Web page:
What to Do When Your Anxiety Becomes Debilitating

Anxiety is an intrinsic human emotion that everyone experiences occasionally — even people who are usually calm, cool, and collected know what it’s like to feel anxious, nervous, or worried in stressful or unpredictable situations that take them out of their comfort zone.

But for about 40 million adults in the United States, anxiety isn’t just another routine emotion, it’s a deep-seated, overpowering disorder that causes distress and interferes with life. 

Here at EXIS Recovery, we know just how disruptive uncontrolled anxiety can be: It can steal your sense of control, undermine your confidence, trigger intense physical symptoms, and deplete your energy. Luckily, you can reclaim your life from debilitating anxiety — here’s how.

Seek professional help

At some time in their adult lives, an estimated 30% of Americans experience anxiety that’s so intense, persistent, or debilitating that it qualifies as a disorder. 

Despite the fact that anxiety is the most common mental health problem in the US and across the globe, living with severe anxiety makes many people feel isolated and alone. This may help explain why fewer than two in five adults affected by anxiety disorders seek professional help.  

But it doesn’t have to be that way. That’s because, no matter how overpowering anxiety can be, it’s also treatable. Most people who ask for help are able to ease their symptoms or pull the plug on their disorder altogether with one or more of the following strategies: 

Psychotherapy 

Also known as talk therapy, this collaborative approach uses a variety of techniques to help you identify, understand, and change the underlying thought and behavior patterns that contribute to your anxiety disorder.   

Cognitive behavior therapy (CBT)

As the most common form of psychotherapy, CBT helps you identify your specific anxiety issues and challenges quickly, then gives you tools you need to cope with those challenges and put an end to inaccurate thought patterns or negative behaviors. 

Sensory motor therapy

This body-based approach to anxiety helps you identify any past traumatic experiences that may trigger intense emotional and physical symptoms. It’s especially helpful for treating anxiety disorders that are rooted in a developmental or acute trauma.    

Small group counseling 

Small group counseling provides a safe and nurturing environment for people with anxiety disorders to listen to one another and discuss their own personal experiences, challenges, and successes.  

Anti-anxiety medication

If your anxiety is particularly severe, you may benefit most from a treatment plan that includes medication. By easing your most debilitating symptoms, anxiety-reducing medication can help enhance and support your progress in psychotherapy.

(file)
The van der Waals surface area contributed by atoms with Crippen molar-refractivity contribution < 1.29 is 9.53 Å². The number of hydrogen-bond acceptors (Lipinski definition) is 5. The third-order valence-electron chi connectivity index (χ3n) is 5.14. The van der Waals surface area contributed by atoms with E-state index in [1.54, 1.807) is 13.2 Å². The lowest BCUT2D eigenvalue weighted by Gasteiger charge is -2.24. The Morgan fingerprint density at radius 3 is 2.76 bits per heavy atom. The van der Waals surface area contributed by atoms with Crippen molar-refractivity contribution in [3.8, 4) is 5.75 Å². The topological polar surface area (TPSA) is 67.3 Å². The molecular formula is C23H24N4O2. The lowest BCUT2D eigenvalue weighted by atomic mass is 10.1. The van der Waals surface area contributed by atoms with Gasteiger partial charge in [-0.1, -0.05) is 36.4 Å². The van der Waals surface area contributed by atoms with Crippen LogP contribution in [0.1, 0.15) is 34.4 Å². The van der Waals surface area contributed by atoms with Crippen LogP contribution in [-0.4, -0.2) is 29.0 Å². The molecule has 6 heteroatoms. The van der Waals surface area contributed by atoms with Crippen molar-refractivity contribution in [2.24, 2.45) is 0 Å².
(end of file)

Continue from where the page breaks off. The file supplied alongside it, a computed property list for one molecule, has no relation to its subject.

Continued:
Practice self-care

Whether you suffer from generalized anxiety, social or separation anxiety, a panic disorder, or a specific phobia, taking time to take care of yourself can help keep your symptoms at bay or, at the very least, reduce the number of “bad” days you experience.   

While there are a lot of effective self-care strategies to choose from, the following methods are proven to ease anxiety:

Engage in regular exercise

Getting regular exercise can help you take the edge off anxiety symptoms or prevent them from developing in the first place. 

Aerobic exercise, or the kind that gets your heart rate up, is particularly helpful. Walking, running, swimming, or cycling for at least 20 minutes most days of the week can help ease state anxiety (how you feel now) and trait anxiety (how you feel on a regular basis). 

Improve your sleep

Anxiety itself can wreak havoc on your ability to get enough sleep, but adequate sleep is critical to reducing anxiety. Creating an ideal sleep environment (dark, quiet, and not too warm) and improving your sleep hygiene (maintaining a consistent sleep/wake cycle) can help. 

Limit or avoid caffeine 

There’s a reason you rely on that morning cup of joe to help you get ready for the day. But besides boosting wakefulness, caffeine also activates your autonomic nervous system and puts your “fight-or-flight” response on standby. Caffeine can increase anxiety on its own, and people with anxiety disorders tend to be more susceptible to its effects. 

Put your anxiety to rest

There’s no way to completely cure any anxiety disorder, but the right combination of solutions can provide much-needed relief. In fact, treatment helps most people with anxiety reduce their symptoms enough to regain full control over their daily lives.

If you’re ready to put your anxiety disorder to rest for good, we can help. Call our office in West Los Angeles, California, or click the online booking tool to schedule a visit with one of our experienced mental health specialists.  

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